Fly fishing for bigginers - roll cast

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iulipwnz

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The roll cast is a very efficient and effective cast and one you should absolutely know if you plan on fishing on creeks or streams. The primary purpose of the roll cast is to give you the ability to cast when a backcast is not possible. This may occur, for instance, if there are trees or bushes on either side or behind you. The roll cast is also effective when there is a stiff wind at your back or need to just quickly reset your fly.
The roll cast has evolved with the advent of the graphite rod. With older rods, like those made of fiberglass, it was more difficult to effectively load the rod. The roll cast was performed by raising the rod to a position slightly behind your ear and then quickly lowering the rod in the direction of the cast. Some describe the motion to that of “chopping a log.” A loop was formed and the line would feed out in front of you.
The graphite rod has made the roll cast fairly simple. With the line tight in front of you, lift the rod up to the one o’clock position (slightly behind your head). Then simply do a hard forward cast like you would do with an overhead cast. That’s it. The rod should load sufficiently to cast your fly in the direction you need. Don’t pause at the top position or the line will just pool in front of you.
What makes the roll cast work is the water surface tension on the line. This tension holds the line allowing you to load the rod during the forward cast. So, you will need to be near water to practice the roll cast.
 
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fire instructor

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I've been attempting to learn the roll cast in my backyard, before going onto the water, were I would completely embarrass myself. :confused: I've been trying to figure out what I'm doing wrong, but your post tells me -Not enough friction n the line to properly load the rod! Now I HAVE to find some water after work today!!!!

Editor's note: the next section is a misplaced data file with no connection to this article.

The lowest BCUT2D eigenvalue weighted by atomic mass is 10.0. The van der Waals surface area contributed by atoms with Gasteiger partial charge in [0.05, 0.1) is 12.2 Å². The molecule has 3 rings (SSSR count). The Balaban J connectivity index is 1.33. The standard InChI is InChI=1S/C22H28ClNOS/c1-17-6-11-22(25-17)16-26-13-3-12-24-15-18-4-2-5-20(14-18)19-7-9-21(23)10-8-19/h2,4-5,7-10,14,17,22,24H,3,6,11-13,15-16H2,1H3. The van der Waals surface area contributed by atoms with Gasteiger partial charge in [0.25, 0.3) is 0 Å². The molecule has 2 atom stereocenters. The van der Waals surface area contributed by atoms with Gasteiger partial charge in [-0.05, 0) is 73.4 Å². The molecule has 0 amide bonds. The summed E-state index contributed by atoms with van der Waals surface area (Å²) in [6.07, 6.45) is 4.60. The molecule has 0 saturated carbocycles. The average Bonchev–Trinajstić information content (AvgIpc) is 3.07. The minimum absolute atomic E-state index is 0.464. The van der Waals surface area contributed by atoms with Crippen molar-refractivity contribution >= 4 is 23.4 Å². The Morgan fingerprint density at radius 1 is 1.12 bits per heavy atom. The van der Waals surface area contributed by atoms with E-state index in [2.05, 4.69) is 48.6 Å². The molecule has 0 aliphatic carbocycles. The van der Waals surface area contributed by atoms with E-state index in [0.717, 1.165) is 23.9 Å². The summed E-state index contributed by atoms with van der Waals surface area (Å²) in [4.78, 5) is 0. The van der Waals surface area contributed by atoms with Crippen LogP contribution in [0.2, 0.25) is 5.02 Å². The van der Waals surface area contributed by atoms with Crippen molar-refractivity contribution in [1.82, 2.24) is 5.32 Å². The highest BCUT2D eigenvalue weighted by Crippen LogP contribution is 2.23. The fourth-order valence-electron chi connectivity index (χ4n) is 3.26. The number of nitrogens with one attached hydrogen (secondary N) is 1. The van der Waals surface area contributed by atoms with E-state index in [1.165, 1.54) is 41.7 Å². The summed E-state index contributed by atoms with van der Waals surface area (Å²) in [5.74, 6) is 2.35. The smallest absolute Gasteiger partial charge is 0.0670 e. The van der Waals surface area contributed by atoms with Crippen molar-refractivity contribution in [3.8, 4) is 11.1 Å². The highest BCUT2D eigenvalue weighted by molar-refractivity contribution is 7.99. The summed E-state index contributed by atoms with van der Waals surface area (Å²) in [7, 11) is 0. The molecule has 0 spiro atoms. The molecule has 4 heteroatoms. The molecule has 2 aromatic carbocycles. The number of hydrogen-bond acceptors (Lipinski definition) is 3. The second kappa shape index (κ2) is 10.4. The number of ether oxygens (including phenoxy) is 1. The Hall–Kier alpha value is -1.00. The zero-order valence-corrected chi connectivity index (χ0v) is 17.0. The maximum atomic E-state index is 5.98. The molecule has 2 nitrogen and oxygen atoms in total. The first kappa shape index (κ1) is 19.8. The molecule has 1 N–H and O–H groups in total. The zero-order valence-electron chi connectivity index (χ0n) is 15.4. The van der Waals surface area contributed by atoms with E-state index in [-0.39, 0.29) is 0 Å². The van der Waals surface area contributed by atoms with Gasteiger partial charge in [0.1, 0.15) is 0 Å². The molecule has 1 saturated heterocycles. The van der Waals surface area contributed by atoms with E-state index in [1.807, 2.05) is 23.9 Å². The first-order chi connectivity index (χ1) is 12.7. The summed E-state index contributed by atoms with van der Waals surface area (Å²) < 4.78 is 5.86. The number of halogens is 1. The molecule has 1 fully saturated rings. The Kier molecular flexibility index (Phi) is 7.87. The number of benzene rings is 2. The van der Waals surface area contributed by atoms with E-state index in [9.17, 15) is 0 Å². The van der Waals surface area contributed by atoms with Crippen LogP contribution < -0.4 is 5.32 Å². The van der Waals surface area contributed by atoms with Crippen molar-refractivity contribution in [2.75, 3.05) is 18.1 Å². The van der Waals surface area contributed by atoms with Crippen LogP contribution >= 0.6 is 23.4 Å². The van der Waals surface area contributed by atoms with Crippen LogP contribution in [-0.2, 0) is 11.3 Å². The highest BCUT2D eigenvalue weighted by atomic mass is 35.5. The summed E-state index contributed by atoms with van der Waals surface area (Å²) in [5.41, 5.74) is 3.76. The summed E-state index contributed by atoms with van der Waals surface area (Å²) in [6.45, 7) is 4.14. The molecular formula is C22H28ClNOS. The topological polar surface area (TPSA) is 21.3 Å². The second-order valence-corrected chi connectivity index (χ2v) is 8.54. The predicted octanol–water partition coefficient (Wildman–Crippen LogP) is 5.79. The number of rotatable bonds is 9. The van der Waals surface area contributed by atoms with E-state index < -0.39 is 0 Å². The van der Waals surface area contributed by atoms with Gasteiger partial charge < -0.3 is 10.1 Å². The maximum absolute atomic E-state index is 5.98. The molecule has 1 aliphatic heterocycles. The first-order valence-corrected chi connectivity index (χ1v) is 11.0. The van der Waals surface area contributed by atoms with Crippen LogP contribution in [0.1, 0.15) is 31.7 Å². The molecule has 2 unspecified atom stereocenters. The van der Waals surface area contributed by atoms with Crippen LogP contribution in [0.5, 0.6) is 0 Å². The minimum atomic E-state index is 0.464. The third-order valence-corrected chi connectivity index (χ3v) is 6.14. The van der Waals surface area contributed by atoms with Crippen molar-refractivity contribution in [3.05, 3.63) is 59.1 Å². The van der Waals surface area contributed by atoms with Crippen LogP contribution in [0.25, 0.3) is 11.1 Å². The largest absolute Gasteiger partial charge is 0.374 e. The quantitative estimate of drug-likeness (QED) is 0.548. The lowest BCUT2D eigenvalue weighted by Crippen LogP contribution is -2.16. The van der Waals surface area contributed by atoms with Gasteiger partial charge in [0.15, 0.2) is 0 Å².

Thank you for the post! :thumbsupu
 
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iulipwnz

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No problem, Thanks :p
 
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CutThroat Leaders

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I agree, the roll cast is an extremely effective method of casting. As mentioned, friction is a large part of the roll cast. If you would like to add friction to fly set-up to make roll casting easier, try changing your leader. Myself along with a few others on this forum hand craft furled leaders. Whether you use one of ours, some one else’s or make one yourself, you will see a large improvement in your roll casting. Furled leaders are not for everyone, but there is no question that they do indeed help load the rod during a roll cast.

If you have any questions, feel free to email me, see below.
 

jw12

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While the roll cast is easy it definitely gets the job done. When I take a friend out who hasn't fly fished that is the first thing I show them
 

wolfglen

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Re: Fly fishing for beginners - roll cast

Remember that the mechanics of a roll cast are almost the same as for an overhead cast, only the timing is changed.

For learning, you simply stand facing your target in a comfortable relaxed stance with the hand extended as though shaking hands with someone who is standing right toe to right toe to you.